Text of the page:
As I had yet to read either of his books at the time of our meeting, and I feared he would find my secret internet-gleaned knowledge of his life too intimate, my attempts at conversation were limited, though I did my best to banter with him as much as the situation demanded. I asked how long he had been in America, in Boston, how he liked it so far, etc. He always answered curtly, leaving the burden of conversation on me. Eventually I returned to my book, and read in silence. Then, unexpectedly, he asked me a question.

“What do you want to do?” he asked.

I thought about it.

“I think I want to be a writer,” I said.

He touched a magazine lying on the table.

“Like me?” he asked.

“Yes, I suppose so.”

He nodded, and looked sad. I returned to my book. I felt like something had passed between us, some intangible communication about the nature of writing that I struggled to grasp. I wished I had read his books. He stood up.

“I'm going to go smoke a cigarette,” he said.

“Of course,” I answered. “Lunch should be ready soon.”

He nodded again and left the room.

Even over lunch, he proved to be a quiet man. He politely replied when asked a question, though rarely elaborated, and the conversation quickly began taking place around him, rather than with him. I assume he had little to talk about, we had no shared base of knowledge. Even the Norwegian professor, who did his best to engage Mr. Knausgaard, had not read any of his books. The “Norwegian student” turned out to have just started taking the language last week. I imagine it took a great deal of patience for Knausgaard to listen to a description of himself by a man who had never met him or read his works.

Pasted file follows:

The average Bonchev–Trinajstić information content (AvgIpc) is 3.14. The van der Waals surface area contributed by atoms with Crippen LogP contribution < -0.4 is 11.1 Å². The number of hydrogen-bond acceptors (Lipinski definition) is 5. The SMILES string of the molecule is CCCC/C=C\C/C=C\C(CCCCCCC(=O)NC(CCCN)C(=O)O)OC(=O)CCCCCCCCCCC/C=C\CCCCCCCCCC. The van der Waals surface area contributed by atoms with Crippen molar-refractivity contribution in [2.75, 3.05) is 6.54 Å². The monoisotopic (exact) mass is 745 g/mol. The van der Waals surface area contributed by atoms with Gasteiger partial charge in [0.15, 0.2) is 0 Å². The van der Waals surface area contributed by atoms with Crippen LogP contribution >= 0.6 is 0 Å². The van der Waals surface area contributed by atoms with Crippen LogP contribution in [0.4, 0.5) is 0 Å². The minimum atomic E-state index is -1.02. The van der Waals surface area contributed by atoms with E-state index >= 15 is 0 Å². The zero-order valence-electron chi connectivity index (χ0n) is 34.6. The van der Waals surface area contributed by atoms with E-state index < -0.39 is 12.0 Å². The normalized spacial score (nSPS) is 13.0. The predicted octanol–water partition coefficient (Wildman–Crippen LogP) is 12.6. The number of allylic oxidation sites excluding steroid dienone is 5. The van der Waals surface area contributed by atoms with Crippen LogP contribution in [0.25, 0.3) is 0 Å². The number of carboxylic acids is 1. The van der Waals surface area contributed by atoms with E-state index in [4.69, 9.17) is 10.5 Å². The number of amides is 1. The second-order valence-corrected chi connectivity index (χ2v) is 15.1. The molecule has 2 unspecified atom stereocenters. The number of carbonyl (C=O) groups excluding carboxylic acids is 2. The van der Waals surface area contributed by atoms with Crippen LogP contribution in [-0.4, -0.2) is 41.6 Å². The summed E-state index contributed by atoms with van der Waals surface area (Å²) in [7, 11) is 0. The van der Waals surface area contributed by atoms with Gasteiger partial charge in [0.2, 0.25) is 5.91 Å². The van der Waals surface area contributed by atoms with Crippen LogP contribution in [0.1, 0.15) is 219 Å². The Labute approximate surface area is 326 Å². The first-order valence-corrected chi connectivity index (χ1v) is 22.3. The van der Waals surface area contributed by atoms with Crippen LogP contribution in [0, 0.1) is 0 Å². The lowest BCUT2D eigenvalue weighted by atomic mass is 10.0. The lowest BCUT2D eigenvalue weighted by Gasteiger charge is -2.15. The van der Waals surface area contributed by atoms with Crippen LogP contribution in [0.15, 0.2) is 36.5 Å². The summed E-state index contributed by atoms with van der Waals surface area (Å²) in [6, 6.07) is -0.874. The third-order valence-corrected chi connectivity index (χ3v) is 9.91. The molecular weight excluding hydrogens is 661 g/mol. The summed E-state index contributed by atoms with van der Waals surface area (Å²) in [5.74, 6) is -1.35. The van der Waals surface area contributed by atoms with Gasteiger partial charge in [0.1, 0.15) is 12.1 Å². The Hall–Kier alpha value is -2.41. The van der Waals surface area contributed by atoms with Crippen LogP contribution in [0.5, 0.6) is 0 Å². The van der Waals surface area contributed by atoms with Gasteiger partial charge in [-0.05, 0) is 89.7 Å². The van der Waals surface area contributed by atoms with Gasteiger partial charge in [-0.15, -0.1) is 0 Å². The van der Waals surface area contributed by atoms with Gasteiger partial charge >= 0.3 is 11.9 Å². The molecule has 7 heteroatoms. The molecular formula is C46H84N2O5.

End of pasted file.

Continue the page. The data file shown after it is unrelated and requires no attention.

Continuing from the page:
“In Norway,” said the professor, “Knausgaard has become a household name. Much like Kafkaesque or Borgesian, Knausgaardian has come to have its own meaning. It is synonymous with the banality of family existence.” As he said this last phrase he stole an especially meaningful glance at Knausgaard, who said nothing. The professor continued.

“I recently saw a new Norwegian film, where the protagonist gets into a fight with his family, and feels everything is worthless. Afterwards he says, 'Aagh, I feel just like Knausgaard.'” He looked at Knausgaard again. “Tell me, Karl Ove, how does it feel to have your name be synonymous with the banality of family existence?

We all glanced expectantly at the silent author. That was certainly the most substantial question any of us had posed. Earlier in the meal I had asked him if he had ever seen the movie Trollhunter, a Norwegian mockumentary about university students who accidentally uncover a government conspiracy to hide and suppress the native troll population. He had said, yes, and laughed, perhaps for the only time that lunch. And now, here he was, being asked a question regarding the use of his name as a synonym for the banality of family existence. The professor cleared his throat.


Knausgaard sat still for a moment, looking around the table with the smallest, barely perceptible upward tilt tugging at the corners of his mouth. He raised his shoulder and rotated his hands so that the palms faced upward, he pulled his mouth into a sort of confused grimace, he raised his eyebrows.

“It's okay.”

And that was about all we got out of him.

Later, when I finally read his book, I understood why he had so little to say at lunch; he had already said it all. To read My Struggle is know Karl Ove Knausgaard as deeply and personally as anyone you know else in your life. Therein lies the beauty of My Struggle, the near complete communication of a self to a completely separate individual.

Several hours later, I remember walking into his reading as he was speaking. I arrived late and had to sit cross-legged on the floor between ungroomed hipster graduate students and grey-haired old women who seemed to fall further in love with Mr. Knausgaard at his every deep, accented syllable. He was describing an episode from his youth, a childhood paranoia that I would have had difficulty articulating to myself, let alone discussing face to face with a room full of complete strangers.  It regarded the upward curve of his erections.